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Michigan State's provost hiring decision faces backlash during Board of Trustees meeting

May 15, 2020
Michigan State's Board of Trustees hold a virtual meeting on Zoom on May 15, 2020.
Michigan State's Board of Trustees hold a virtual meeting on Zoom on May 15, 2020. —
Photo by Karly Graham | The State News

Teresa Woodruff is Michigan State University's next provost and executive vice president for academic affairs after she was approved Friday during a virtual Board of Trustees meeting.

Despite unanimous support from the board, Woodruff faced backlash throughout the meeting based on her tenure as dean of The Graduate School at Northwestern University.

On behalf of the Asian Pacific American Student Organization, social relations and policy junior Jonathan Suan spoke against Woodruff's hiring and her questionable history regarding diversity, equity and inclusion.

He referenced a town hall that took place at Northwestern University in March held by a coalition of students of marginalized identities at the university's Graduate School. The town hall followed a letter with requests for change, including a call to remove Woodruff from her position as dean, according to The Daily Northwestern.

"Last time I spoke to all of you today — President Stanley, Trustees Brianna Scott and Kelly Tebay — you three have expressed willingness to support Asian students surrounding racism, surrounding the coronavirus. Ever since then, me and my organization have been holding this administration accountable for supporting other marginalized groups, as well as our own," Saun said. "However, the appointment of Teresa Woodruff is clearly against this promise."

During his public comment, Suan quoted two different letters written by the Northwestern Graduate Workers Union and MSU's Black Faculty, Staff and Administrators Association, or BFSAA, and said he believes Woodruff does not support underrepresented communities.

"I am highly disappointed with this administration's decision," he said. "Woodruff has shown to be clearly against the interests of queer students, non-white students and students with disabilities at Northwestern University, and I have no confidence that she will be any better here at Michigan State."

BFSAA President Eunice Foster also spoke during the meeting on behalf of the organization, reiterating the thoughts originally addressed to President Samuel L. Stanley. She also spoke on behalf of the Coalition of Racial and Ethnic Minorities, or CoREM.

"Our organizations have empowered themselves to speak on behalf of matters that harm the well-being of our people and which subsequently harm MSU and deter it from becoming all that it can be," Foster said.

She mentioned concerns that BFSAA and CoREM shared, including Woodruff having just three years of administrative experience and a petition at Northwestern University signed by more than 350 graduate students calling for Woodruff's removal.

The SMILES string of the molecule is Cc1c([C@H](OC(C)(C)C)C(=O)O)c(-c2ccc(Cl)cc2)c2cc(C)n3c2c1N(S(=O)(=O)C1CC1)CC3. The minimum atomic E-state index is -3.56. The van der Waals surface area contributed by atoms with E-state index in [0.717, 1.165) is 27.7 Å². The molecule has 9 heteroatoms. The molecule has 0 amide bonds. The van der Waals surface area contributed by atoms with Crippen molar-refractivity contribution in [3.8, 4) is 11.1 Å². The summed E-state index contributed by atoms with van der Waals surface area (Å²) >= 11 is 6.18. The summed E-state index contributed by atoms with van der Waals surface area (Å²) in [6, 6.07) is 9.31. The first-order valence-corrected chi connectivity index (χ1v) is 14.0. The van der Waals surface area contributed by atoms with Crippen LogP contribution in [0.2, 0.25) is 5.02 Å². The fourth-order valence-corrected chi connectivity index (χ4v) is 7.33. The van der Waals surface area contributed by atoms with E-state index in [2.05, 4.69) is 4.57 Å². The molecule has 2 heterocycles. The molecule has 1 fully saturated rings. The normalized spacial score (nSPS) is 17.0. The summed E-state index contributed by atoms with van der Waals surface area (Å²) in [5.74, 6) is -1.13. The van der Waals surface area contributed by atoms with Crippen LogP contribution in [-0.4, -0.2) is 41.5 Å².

"Dr. Woodruff's work with women is commendable, but her work with students of color and the other marginalized groups suggests that she has much work to do in these areas, and these are areas at which MSU is lacking," Foster said.

Foster said having an explanation from Stanley regarding his selection should have been granted to the campus community and to different organizations he had met with prior to the issues coming to light, and that his failure to do so is something he should recognize.

"We too, are MSU," Foster said. "We deserve transparency, honesty and truth regarding the road ahead."

During the Trustee comments portion of the meeting, Trustee Brian Mosallam responded to the comments made by Suan and Foster, offering his support.

"Your words definitely resonated, and now that we're here we need to welcome Teresa with open arms," Mosallam said. "It's very critical that she sits down with you, Dr. Foster, and you, Jonathan, and all the different members of CoREM and we work together collaboratively to move this university forward."

During a press conference that followed the meeting, Stanley reiterated his support for Woodruff and confidence in his selection.

"I certainly appreciate the fact that there's concerns about this choice I think a lot of the criticism is on me, and ... if people want to criticize that decision, I think that's my decision." Stanley said. "I think it's unfair in a lot of ways to criticize Dr. Woodruff in terms of qualifications because I do think they qualify her."

During the press conference, Stanley said he had previously been made aware of the allegations made against Woodruff concerning diversity, equity and inclusion.

"I was aware, it came toward the end of the process, but I was aware of it," Stanley said.

He said he spoke to Jonathan Holloway, who was Northwestern University's provost prior to being appointed as president of Rutgers University.

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Stanley said Holloway explained it as a complex situation and that Northwestern University had to make difficult decisions for budget cuts, larger than what MSU is currently proposing, in response to lost revenue due to COVID-19.

As MSU experienced multiple racist events throughout the last academic year, and Stanley spoke to the additional actions he has taken to encourage a more diverse, equitable campus.

"(Woodruff) recognizes that Michigan State University — with some of the history and some of the incidents we've talked about — this is an issue that's really important to people," Stanley said. "So I think she's really committed to working with the DIE strategic planning committee, working with the CDO and working with me to push this forward at Michigan State."


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